Astronomy 101 Near Earth Asteroids Lab - Please help my by completing this lab
Astronomy 101 lab manual, v. 6.4 page 100 NEAR EARTH ASTEROIDS OBJECTIVES
This laboratory is to examine information on Near Earth asteroids and possible collisions. SKILLS/COMPETENCIES Interpret tables or graphs.
Present data by construction of charts and graphs.
Evaluate the relevancy of data. BACKGROUND ON NEOS AND NEAS
Near-Earth Objects (NEOs) and Near Earth Asteroids (NEAs) are a special class of comets and
asteroids that have been nudged by the gravitational attraction of nearby planets into orbits that
allow them to enter the Earth's neighborhood. Composed mostly of water ice with embedded
dust particles, comets originally formed in the cold outer planetary system while most of the
rocky asteroids formed in the warmer inner solar system between the orbits of Mars and Jupiter.
The scientific interest in comets and asteroids is due largely to their status as the relatively
unchanged remnant debris from the solar system formation process some 4.6 billion years ago.
The giant outer planets (Jupiter, Saturn, Uranus, and Neptune) formed from an agglomeration of
billions of comets and the left over bits and pieces from this formation process are the comets
we see today. Likewise, today's asteroids are the bits and pieces left over from the initial
agglomeration of the inner planets that include Mercury, Venus, Earth, and Mars.
As the primitive, leftover building blocks of the solar system formation process, comets and
asteroids offer clues to the chemical mixture from which the planets formed some 4.6 billion
years ago. If we wish to know the composition of the primordial mixture from which the planets
formed, then we must determine the chemical constituents of the leftover debris from this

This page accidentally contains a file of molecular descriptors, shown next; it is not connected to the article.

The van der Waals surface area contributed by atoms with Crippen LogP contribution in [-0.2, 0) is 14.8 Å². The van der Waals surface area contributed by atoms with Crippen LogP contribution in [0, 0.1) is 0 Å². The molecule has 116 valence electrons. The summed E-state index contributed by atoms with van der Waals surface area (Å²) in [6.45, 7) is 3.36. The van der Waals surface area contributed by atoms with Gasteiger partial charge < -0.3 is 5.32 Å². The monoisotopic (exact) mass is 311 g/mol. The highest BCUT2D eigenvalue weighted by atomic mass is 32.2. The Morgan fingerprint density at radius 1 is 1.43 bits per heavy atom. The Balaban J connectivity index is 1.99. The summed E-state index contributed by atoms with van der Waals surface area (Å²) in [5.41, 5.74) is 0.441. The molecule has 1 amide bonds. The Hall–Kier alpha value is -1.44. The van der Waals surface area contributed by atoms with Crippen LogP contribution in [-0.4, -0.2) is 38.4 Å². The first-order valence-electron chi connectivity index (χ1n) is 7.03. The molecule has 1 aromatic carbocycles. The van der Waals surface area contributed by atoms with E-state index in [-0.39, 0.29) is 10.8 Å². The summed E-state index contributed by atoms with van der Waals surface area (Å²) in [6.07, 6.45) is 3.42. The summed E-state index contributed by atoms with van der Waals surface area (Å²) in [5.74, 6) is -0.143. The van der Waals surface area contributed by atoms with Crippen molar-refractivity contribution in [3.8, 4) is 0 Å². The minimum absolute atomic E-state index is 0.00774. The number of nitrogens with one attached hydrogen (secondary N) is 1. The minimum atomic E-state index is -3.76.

formation process - the comets and asteroids.
NASA's search program designed to discover 90% of the NEO population (1 km in diameter or
larger) within 10 years is under way. The chart below shows the cumulative total known nearEarth asteroids versus time. NEA Lab 11 pages Astronomy 101 lab manual, v. 6.4 page 101 LAB FIGURE 1: NEAR EARTH ASTEROIDS UP THROUGH 2005 The upper curve area shows all known near-Earth asteroids while the lower area shows only
large near-Earth asteroids. In this context, "large" is defined as an asteroid having an absolute
magnitude (H or brightness) of 18.0 or brighter which roughly corresponds to diameters of 1 km
Programs (and year) that search for NEAs include:
Lincoln Near-Earth Asteroid Research, LINEAR (1996)
Near Earth Asteroid Tracking, NEAT (2001)
Lowell Observatory Near-Earth Object Search, LONEOS (1993)
Catalina Sky Surveys, CSS (2003)
Japanese Spaceguard Association, JSGA (2000)
Italy?s Asiago DLR Asteroid Survey, ADAS (2001) NEA Lab 11 pages Astronomy 101 lab manual, v. 6.4 page 102 TASK 1: INTERPRETING THE NEA GRAPH 1. a. How many total asteroids were discovered by 2000? b. How many total asteroids were discovered by 2006? 2. a. How many large asteroids were discovered by 2000?
b. How many large asteroids were discovered by 2006? 3. What was the asteroid detection rate from 2000 to 2006 (for all NEA?s)? 4. Assume that the detection rate stays the same. How many total asteroids will be discovered
by 2010? 5. NASA?s original goal was to discover 90% of the NEA?s by the year 2010. If your number for
question 4 is 90%, how many undiscovered asteroids are still out there (in 2010)? Please
show your work! NEA Lab 11 pages Astronomy 101 lab manual, v. 6.4 page 103 6. a. As more and more of the larger NEAs are discovered, how do you think the shape of the